A can-do attitude, and confidence gained from achieving success in smaller DIY projects over the years, led the Smith family to do away with an outdated galley kitchen in order to create a more interactive space. They knew they wanted quality craftsmanship from their cabinetry in order to give longevity, and the ability to reinvent colour schemes in the future. So, they turned to an inspired concept by British Standard by Plain English, because the design, collection and implementation are completed by the homeowner. Victoria Smith speaks highly of the concept: ‘We saw an interiors article about British Standard, and it seemed ideal for us - it was tailor-made, but we had control over it.’

Having spent time re-establishing some of the period features that were removed over the previous decades and ownerships, the Smith family were keen to ensure the kitchen felt right for their home. ‘Built in 1926, it’s a pretty, white semi with paned windows. We’ve put some original features back in, such as a reclaimed 1930s front door, appropriate door handles and used some pieces from that era that suit the house but are modern enough to be practical for today’s living. The kitchen echoes this,’ she says. Built to last a lifetime, the cabinets can be revamped whenever the mood takes you. ‘I did paint the bank dark blue initially to match the island, but I felt it was too dark and overpowering in the room, so I repainted them to lift the light.’

The whole space feels redolent of the personalities of Victoria and partner Ross, and their two daughters Olivia, 12, and Florence, nine, not forgetting Margot the Cockerpoo. This homely feel was achieved through the finishing touches rigorously sourced and chosen by the family. ‘We ordered surfaces from a stone quarry company, and I found all the cabinetry handles in both kitchen and dining room on Etsy.’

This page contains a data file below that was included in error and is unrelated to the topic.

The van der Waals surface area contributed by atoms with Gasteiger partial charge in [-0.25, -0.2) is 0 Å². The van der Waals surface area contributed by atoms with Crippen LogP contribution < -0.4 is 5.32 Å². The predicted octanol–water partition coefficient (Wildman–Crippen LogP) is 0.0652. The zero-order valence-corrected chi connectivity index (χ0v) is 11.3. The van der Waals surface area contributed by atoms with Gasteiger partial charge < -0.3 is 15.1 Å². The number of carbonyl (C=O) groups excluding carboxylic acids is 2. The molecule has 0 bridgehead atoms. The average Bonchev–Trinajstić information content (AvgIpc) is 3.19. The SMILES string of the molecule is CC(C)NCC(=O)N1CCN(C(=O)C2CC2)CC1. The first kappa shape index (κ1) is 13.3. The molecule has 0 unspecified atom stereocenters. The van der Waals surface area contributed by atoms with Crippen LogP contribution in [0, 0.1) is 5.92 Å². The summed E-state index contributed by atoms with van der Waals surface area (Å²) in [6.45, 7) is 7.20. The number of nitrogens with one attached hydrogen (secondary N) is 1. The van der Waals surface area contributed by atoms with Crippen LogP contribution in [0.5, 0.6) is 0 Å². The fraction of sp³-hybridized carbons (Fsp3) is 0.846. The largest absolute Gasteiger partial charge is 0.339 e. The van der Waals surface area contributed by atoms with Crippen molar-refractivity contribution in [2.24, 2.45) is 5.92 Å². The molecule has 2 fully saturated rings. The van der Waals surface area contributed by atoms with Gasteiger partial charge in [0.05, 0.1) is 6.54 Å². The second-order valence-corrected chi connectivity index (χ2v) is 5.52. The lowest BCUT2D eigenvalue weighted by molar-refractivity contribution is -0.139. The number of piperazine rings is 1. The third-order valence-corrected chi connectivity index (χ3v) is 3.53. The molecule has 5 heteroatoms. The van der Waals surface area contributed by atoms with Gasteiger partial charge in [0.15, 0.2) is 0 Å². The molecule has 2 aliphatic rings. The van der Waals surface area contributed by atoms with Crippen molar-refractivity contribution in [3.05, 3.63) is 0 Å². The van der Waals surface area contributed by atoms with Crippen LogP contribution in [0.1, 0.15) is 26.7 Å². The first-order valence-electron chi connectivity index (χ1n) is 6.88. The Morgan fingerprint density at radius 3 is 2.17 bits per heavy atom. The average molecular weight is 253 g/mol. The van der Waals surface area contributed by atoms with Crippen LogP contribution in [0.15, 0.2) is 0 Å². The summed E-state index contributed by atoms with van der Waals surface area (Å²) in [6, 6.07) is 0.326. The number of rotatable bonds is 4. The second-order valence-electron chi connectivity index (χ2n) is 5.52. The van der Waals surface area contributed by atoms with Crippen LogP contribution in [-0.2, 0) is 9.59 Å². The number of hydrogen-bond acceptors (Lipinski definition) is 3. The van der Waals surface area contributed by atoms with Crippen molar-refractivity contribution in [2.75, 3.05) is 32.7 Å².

A further display of design derring-do is Victoria’s lack of fear in customising judiciously bought items to make them fit her vision. ‘I bought our display cabinet from Achica. It was white and I painted it in Off Black by Farrow & Ball to match one I’d seen elsewhere, but that was a fraction of the price. The chairs I found on eBay from an old office. For the window area, I found a Victorian sofa that fitted the bay just as we wanted on eBay, and we had it re-upholstered by a local Guildford school of upholstery run by MIND, which trains people with mental health issues in the craft. Lastly, the 1960s larder was another online buy, which went from its original yellow to Pigeon, also by Farrow & Ball, to match our front door.’

Victoria makes creating an eclectic, individual room sound easy, but she believes it’s all about trusting your instincts. ‘I really liked finding things that spoke to us, and tried not to worry too much about whether things go together because we unified them with colour. I love people’s homes when they’re a mish-mash of things – it’s much more interesting when they have a story. If you choose things you like, then they’ll always look right in a room because they’re what you really love.’

Average-sized kitchen from British Standard costs from £7,000.

Photos by: Cathy Pyle

Article by: Kate Rowe